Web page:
MILFORD -- Police last Friday broke up a protest by more than two dozen healthcare workers outside the Walmart store here in support of store workers toiling long hours on the busiest shopping day of the year.
The protesters, members of the healthcare union for the nearby West River Healthcare Center, marched outside the super store for about 15 minutes shouting, "Down with Walmart, up with the union," until police arrived.
Confronted by two officers, protest organizer Jesse Martin, agreed to move the protest to the street, more than 100 yards from the store.
The local protest was part of a coordinated, nationwide action in support of Walmart employees on Black Friday.
At Connecticut Walmart stores in Milford, Danbury, Norwalk and Hartford, members of District 1199, the state's largest union of healthcare workers, demanded the retail giant improve wages and benefits for workers.
The organization that put together the protests, OUR Walmart "or the organization united for respect at Walmart " claims the retail giant is making record profits on the backs of its employees who received meager wages, little healthcare and are threatened with firing if they complain.
"We are here to support the Walmart workers, to be heard because they cannot be heard, they cannot voice their concerns without worrying about retaliation," said Martin.
A Milford Walmart employee, who said she was afraid of being fired if she gave her name, gave a restrained fist pump as the protesters arrived and began handing out flyers.
In Danbury, About 50 people protested outside the Walmart store on Newtown Road, waving signs and chanting. They began with a march up the parking lot to the storefront, where Walmart staff and members of the Danbury Police Department asked them to leave. They then stashed their signs and pamphlets and walked into the store.
Local activist Justin Molito, holding his 4-year old son Pike's hand, began shouting out a statement of support for Walmart workers inside the store, with his fellow activists repeating his words with equal fervor and volume.
When Molito was about half-way through the statement, Danbury police took him by the arm and marched him out of the store, with the supporters following in their wake.
They then spent the rest of the morning on the sidewalk that runs along Newtown Road, waving signs and getting the occasional car honk of support from people driving by.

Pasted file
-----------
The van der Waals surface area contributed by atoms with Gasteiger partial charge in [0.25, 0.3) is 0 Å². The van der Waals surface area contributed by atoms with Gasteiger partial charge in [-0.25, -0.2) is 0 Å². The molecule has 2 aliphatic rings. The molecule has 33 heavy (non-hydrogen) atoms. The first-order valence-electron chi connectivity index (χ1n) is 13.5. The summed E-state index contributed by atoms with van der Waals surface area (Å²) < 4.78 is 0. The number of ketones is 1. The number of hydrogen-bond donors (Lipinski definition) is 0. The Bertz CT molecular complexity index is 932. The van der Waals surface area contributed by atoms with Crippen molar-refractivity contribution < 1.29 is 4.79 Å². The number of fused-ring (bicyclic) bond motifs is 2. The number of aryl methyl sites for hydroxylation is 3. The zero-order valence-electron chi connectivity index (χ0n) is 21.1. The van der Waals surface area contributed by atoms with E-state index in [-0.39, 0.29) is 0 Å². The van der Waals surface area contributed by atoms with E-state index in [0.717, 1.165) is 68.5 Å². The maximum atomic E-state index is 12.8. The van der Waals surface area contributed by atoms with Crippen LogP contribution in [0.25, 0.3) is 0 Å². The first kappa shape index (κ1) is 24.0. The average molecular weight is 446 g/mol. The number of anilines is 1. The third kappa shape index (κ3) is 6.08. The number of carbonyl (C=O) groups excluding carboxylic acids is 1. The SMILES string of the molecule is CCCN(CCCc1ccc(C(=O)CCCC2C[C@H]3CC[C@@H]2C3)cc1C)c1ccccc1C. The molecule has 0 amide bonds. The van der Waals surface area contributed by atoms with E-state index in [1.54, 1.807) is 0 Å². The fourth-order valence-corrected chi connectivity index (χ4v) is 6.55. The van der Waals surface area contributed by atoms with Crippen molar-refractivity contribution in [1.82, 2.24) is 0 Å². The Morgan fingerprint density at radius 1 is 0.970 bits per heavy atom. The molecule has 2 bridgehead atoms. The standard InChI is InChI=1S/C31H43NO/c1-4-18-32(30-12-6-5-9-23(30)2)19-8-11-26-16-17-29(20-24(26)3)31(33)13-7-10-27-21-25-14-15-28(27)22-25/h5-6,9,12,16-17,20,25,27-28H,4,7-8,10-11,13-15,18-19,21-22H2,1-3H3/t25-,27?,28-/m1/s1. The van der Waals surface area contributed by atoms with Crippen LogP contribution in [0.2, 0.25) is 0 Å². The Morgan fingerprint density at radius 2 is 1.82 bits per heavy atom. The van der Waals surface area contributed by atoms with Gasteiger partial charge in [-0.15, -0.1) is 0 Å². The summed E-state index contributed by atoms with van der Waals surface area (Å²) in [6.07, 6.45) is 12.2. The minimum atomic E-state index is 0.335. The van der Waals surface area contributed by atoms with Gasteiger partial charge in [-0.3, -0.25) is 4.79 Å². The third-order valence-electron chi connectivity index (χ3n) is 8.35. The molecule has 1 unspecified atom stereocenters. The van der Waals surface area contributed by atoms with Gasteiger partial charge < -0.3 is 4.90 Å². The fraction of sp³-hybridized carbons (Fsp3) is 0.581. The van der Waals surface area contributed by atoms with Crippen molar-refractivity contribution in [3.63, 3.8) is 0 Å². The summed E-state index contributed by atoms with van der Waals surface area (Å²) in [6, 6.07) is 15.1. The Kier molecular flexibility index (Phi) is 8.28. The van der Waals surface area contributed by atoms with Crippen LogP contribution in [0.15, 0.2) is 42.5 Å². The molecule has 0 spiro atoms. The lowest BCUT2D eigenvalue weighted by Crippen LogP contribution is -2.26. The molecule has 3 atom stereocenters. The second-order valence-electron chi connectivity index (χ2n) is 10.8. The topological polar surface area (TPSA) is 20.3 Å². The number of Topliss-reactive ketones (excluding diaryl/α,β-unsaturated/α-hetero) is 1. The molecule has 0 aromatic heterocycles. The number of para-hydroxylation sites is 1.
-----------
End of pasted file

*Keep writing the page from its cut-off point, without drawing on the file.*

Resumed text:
"Everything they sell is from China,'' said Fran O'Rourke, one of the protesters. "They want to pay people like they're Chinese workers. This is America.''
Most shoppers at the Milford store tried to ignore the protesters as they rushed into the store seeking bargains. But Mirna Morawski, of Fairfield, stopped and began studying one of the fliers.
"I'm not happy the way Walmart is treating its employees," she said. "They hired a lot of immigrants to work in their stores, but they don't pay them enough to support their families."
The protests took place as the National Labor Relations Board weighs a complaint Walmart filed against the union Nov. 15 accusing it of violating federal labor laws by illegally picketing. The company said the union has tried to force the company to the bargaining table although it does not officially represent its employees.
Walmart asked the board for an investigation and immediate injunction. If the board rules in Walmart's favor, it would seek an injunction in district court to stop the protests.
On Nov. 20, organizers from the nonprofit OUR Walmart fought back by filing their own complaint with the labor board accusing Walmart of intimidating workers. The protesters are demanding more-predictable schedules, less-expensive health-care plans and minimum hourly pay of $13 with the option of working full-time.
Walmart officials have released a statement nationwide acknowledging the protests but maintaining they are not supported by store employees.
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Hearst Connecticut staff writer Bob Miller contributed to this report.